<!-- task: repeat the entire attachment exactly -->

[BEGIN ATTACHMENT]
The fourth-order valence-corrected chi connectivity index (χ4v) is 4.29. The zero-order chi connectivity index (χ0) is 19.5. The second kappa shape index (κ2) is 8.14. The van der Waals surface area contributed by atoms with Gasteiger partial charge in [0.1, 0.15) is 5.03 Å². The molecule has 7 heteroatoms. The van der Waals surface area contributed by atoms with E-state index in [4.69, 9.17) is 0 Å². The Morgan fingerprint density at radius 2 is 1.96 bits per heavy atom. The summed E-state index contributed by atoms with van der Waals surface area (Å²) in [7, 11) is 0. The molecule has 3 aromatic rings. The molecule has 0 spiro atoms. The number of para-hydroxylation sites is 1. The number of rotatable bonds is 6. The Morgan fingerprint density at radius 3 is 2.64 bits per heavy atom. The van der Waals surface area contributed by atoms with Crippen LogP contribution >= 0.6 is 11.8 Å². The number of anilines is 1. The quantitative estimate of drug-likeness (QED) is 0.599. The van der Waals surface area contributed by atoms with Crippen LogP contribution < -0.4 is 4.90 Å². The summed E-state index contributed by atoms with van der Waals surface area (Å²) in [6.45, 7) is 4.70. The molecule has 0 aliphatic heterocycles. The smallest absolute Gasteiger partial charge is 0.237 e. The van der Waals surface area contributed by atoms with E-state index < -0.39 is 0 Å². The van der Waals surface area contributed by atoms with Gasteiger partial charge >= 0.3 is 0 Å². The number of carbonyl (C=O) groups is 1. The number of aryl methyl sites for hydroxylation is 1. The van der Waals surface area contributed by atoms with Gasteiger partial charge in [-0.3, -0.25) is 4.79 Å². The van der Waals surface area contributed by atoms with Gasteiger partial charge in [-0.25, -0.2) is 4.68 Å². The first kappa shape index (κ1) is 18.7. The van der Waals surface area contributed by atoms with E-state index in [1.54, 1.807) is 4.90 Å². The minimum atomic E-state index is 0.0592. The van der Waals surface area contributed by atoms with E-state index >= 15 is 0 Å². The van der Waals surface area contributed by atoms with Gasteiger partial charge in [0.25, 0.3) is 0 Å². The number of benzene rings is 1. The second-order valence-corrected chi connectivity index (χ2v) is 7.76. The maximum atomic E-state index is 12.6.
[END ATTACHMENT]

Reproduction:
The fourth-order valence-corrected chi connectivity index (χ4v) is 4.29. The zero-order chi connectivity index (χ0) is 19.5. The second kappa shape index (κ2) is 8.14. The van der Waals surface area contributed by atoms with Gasteiger partial charge in [0.1, 0.15) is 5.03 Å². The molecule has 7 heteroatoms. The van der Waals surface area contributed by atoms with E-state index in [4.69, 9.17) is 0 Å². The Morgan fingerprint density at radius 2 is 1.96 bits per heavy atom. The summed E-state index contributed by atoms with van der Waals surface area (Å²) in [7, 11) is 0. The molecule has 3 aromatic rings. The molecule has 0 spiro atoms. The number of para-hydroxylation sites is 1. The number of rotatable bonds is 6. The Morgan fingerprint density at radius 3 is 2.64 bits per heavy atom. The van der Waals surface area contributed by atoms with Crippen LogP contribution >= 0.6 is 11.8 Å². The number of anilines is 1. The quantitative estimate of drug-likeness (QED) is 0.599. The van der Waals surface area contributed by atoms with Crippen LogP contribution < -0.4 is 4.90 Å². The summed E-state index contributed by atoms with van der Waals surface area (Å²) in [6.45, 7) is 4.70. The molecule has 0 aliphatic heterocycles. The smallest absolute Gasteiger partial charge is 0.237 e. The van der Waals surface area contributed by atoms with E-state index < -0.39 is 0 Å². The van der Waals surface area contributed by atoms with Gasteiger partial charge >= 0.3 is 0 Å². The number of carbonyl (C=O) groups is 1. The number of aryl methyl sites for hydroxylation is 1. The van der Waals surface area contributed by atoms with Gasteiger partial charge in [-0.3, -0.25) is 4.79 Å². The van der Waals surface area contributed by atoms with Gasteiger partial charge in [-0.25, -0.2) is 4.68 Å². The first kappa shape index (κ1) is 18.7. The van der Waals surface area contributed by atoms with E-state index in [1.54, 1.807) is 4.90 Å². The minimum atomic E-state index is 0.0592. The van der Waals surface area contributed by atoms with E-state index >= 15 is 0 Å². The van der Waals surface area contributed by atoms with Gasteiger partial charge in [0.25, 0.3) is 0 Å². The number of benzene rings is 1. The second-order valence-corrected chi connectivity index (χ2v) is 7.76. The maximum atomic E-state index is 12.6.